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Montevideo, October 17th 2021 - 12:19 UTC

 

 

Germany's birth rate jumps to its highest since 1998, after the first wave of coronavirus

Thursday, June 17th 2021 - 08:45 UTC
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The number of births in March came in at 65,903, about 5,900 more than a year ago and the first time the 65,000 figure was exceeded since 1998 The number of births in March came in at 65,903, about 5,900 more than a year ago and the first time the 65,000 figure was exceeded since 1998

Germans have been busy during the COVID-19 pandemic, with a 10% birth rate jump in March to the highest figure since 1998, the Federal Statistical Office said in a release. Germany had already reported a 6% rise in births in February.

The number of births in March came in at 65,903, about 5,900 more than a year ago and the first time the 65,000 figure was exceeded since 1998, the Statistical Office said.

The increase comes nine months after the first wave of the coronavirus started to ebb in Germany in May last year and the first lockdown measures were eased.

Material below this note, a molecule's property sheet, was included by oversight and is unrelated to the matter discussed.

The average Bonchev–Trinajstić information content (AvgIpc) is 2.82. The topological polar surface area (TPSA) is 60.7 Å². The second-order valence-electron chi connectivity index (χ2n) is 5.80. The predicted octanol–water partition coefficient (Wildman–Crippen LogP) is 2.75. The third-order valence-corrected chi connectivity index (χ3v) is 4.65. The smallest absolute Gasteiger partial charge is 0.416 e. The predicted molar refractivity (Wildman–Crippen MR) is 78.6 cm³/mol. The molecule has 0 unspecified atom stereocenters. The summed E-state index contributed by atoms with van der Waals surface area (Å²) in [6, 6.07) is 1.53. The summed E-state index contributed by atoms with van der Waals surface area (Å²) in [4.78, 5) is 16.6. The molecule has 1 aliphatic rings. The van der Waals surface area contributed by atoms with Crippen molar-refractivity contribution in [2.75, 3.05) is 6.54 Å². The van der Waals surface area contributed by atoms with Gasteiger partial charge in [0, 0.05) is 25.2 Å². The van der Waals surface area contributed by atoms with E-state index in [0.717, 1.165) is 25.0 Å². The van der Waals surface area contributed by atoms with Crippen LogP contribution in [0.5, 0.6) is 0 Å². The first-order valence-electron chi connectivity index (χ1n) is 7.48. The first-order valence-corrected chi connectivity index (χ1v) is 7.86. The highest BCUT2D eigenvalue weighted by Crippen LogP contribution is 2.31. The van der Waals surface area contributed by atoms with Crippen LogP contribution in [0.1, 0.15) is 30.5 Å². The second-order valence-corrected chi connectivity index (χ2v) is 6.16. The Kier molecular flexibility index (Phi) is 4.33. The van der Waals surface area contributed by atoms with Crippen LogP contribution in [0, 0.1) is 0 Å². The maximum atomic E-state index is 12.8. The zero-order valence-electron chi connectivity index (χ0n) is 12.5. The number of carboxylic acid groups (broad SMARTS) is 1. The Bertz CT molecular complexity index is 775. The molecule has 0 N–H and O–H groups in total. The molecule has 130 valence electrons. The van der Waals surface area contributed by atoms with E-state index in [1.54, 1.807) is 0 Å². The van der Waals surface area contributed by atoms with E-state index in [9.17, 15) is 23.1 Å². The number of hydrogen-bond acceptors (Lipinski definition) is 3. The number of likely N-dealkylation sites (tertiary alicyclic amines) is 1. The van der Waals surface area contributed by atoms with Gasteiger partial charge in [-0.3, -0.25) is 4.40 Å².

The Statistical Office said that birth rates had stabilized in countries like Spain, France or Belgium that were harder hit by the first wave of the coronavirus, while they had also jumped in March in other European countries, particularly in the east.

Many countries have seen their birth rates fall during the COVID-19 crisis, prompting national soul searching: Chinese births fell 18% last year to their lowest since 1961, and the United States birth rate declined 4% to its weakest since 1979.

In Germany, births in 2020 were down just 0.6%t and were steady in January, which suggests that the first coronavirus lockdown had a minimal impact on fertility decisions.

Population experts have attributed the German exception to family-friendly policies and higher migration as well as the country's promptness in assuring people that they would be paid by the state if they could not work during the lockdown.

Europe's largest economy used to have one of the lowest fertility rates in the region as conservative social norms and policies made it hard for women to reconcile families and work, compounding Germany's labour shortage as baby boomers retired.

That started to change as Chancellor Angela Merkel expanded parental benefits and state investment in childcare from 2005. Her 2015 decision to let in over a million mostly young refugees from Syria and elsewhere gave a further boost.

With information from Reuters

 

Categories: Politics, International.

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